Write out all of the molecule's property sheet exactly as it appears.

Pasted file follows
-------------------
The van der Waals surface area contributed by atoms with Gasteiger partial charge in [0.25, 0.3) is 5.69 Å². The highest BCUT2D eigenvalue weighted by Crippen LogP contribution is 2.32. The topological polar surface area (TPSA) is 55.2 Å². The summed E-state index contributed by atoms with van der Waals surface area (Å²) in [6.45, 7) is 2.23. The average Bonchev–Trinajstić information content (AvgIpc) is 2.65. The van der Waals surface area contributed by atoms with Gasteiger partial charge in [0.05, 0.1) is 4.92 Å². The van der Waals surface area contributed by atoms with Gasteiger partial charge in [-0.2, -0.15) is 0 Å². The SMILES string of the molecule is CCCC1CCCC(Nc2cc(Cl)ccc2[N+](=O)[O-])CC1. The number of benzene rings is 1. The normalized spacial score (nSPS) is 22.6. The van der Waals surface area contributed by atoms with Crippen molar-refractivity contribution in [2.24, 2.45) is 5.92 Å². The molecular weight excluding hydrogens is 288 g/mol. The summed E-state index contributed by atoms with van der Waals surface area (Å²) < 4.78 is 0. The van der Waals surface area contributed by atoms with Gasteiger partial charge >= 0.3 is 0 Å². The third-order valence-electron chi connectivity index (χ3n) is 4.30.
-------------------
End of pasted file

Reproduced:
The van der Waals surface area contributed by atoms with Gasteiger partial charge in [0.25, 0.3) is 5.69 Å². The highest BCUT2D eigenvalue weighted by Crippen LogP contribution is 2.32. The topological polar surface area (TPSA) is 55.2 Å². The summed E-state index contributed by atoms with van der Waals surface area (Å²) in [6.45, 7) is 2.23. The average Bonchev–Trinajstić information content (AvgIpc) is 2.65. The van der Waals surface area contributed by atoms with Gasteiger partial charge in [0.05, 0.1) is 4.92 Å². The van der Waals surface area contributed by atoms with Gasteiger partial charge in [-0.2, -0.15) is 0 Å². The SMILES string of the molecule is CCCC1CCCC(Nc2cc(Cl)ccc2[N+](=O)[O-])CC1. The number of benzene rings is 1. The normalized spacial score (nSPS) is 22.6. The van der Waals surface area contributed by atoms with Crippen molar-refractivity contribution in [2.24, 2.45) is 5.92 Å². The molecular weight excluding hydrogens is 288 g/mol. The summed E-state index contributed by atoms with van der Waals surface area (Å²) < 4.78 is 0. The van der Waals surface area contributed by atoms with Gasteiger partial charge >= 0.3 is 0 Å². The third-order valence-electron chi connectivity index (χ3n) is 4.30.